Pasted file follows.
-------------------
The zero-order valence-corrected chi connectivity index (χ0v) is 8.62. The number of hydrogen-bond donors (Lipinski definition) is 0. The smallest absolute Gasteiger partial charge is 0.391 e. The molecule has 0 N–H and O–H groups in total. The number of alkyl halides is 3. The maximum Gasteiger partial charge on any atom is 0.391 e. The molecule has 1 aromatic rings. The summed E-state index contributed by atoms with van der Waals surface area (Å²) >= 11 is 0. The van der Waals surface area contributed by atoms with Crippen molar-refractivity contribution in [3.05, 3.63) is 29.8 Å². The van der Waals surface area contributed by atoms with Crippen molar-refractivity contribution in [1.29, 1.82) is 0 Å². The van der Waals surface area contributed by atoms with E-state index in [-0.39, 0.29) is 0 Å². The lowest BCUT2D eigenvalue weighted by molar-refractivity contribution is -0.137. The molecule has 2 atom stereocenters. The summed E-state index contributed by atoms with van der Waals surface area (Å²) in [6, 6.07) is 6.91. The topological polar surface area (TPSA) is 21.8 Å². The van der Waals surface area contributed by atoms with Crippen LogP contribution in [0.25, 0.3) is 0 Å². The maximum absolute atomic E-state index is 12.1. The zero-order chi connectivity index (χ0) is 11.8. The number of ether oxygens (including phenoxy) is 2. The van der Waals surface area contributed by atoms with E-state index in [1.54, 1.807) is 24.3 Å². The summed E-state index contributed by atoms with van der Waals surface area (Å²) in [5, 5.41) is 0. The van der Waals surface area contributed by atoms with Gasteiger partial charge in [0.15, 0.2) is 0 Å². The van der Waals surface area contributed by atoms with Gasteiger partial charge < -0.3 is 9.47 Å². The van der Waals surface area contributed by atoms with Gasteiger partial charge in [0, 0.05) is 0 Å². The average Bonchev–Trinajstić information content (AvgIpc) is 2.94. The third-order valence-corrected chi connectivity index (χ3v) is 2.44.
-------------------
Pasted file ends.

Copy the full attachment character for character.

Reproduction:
The zero-order valence-corrected chi connectivity index (χ0v) is 8.62. The number of hydrogen-bond donors (Lipinski definition) is 0. The smallest absolute Gasteiger partial charge is 0.391 e. The molecule has 0 N–H and O–H groups in total. The number of alkyl halides is 3. The maximum Gasteiger partial charge on any atom is 0.391 e. The molecule has 1 aromatic rings. The summed E-state index contributed by atoms with van der Waals surface area (Å²) >= 11 is 0. The van der Waals surface area contributed by atoms with Crippen molar-refractivity contribution in [3.05, 3.63) is 29.8 Å². The van der Waals surface area contributed by atoms with Crippen molar-refractivity contribution in [1.29, 1.82) is 0 Å². The van der Waals surface area contributed by atoms with E-state index in [-0.39, 0.29) is 0 Å². The lowest BCUT2D eigenvalue weighted by molar-refractivity contribution is -0.137. The molecule has 2 atom stereocenters. The summed E-state index contributed by atoms with van der Waals surface area (Å²) in [6, 6.07) is 6.91. The topological polar surface area (TPSA) is 21.8 Å². The van der Waals surface area contributed by atoms with Crippen LogP contribution in [0.25, 0.3) is 0 Å². The maximum absolute atomic E-state index is 12.1. The zero-order chi connectivity index (χ0) is 11.8. The number of ether oxygens (including phenoxy) is 2. The van der Waals surface area contributed by atoms with E-state index in [1.54, 1.807) is 24.3 Å². The summed E-state index contributed by atoms with van der Waals surface area (Å²) in [5, 5.41) is 0. The van der Waals surface area contributed by atoms with Gasteiger partial charge in [0.15, 0.2) is 0 Å². The van der Waals surface area contributed by atoms with Gasteiger partial charge < -0.3 is 9.47 Å². The van der Waals surface area contributed by atoms with Gasteiger partial charge in [0, 0.05) is 0 Å². The average Bonchev–Trinajstić information content (AvgIpc) is 2.94. The third-order valence-corrected chi connectivity index (χ3v) is 2.44.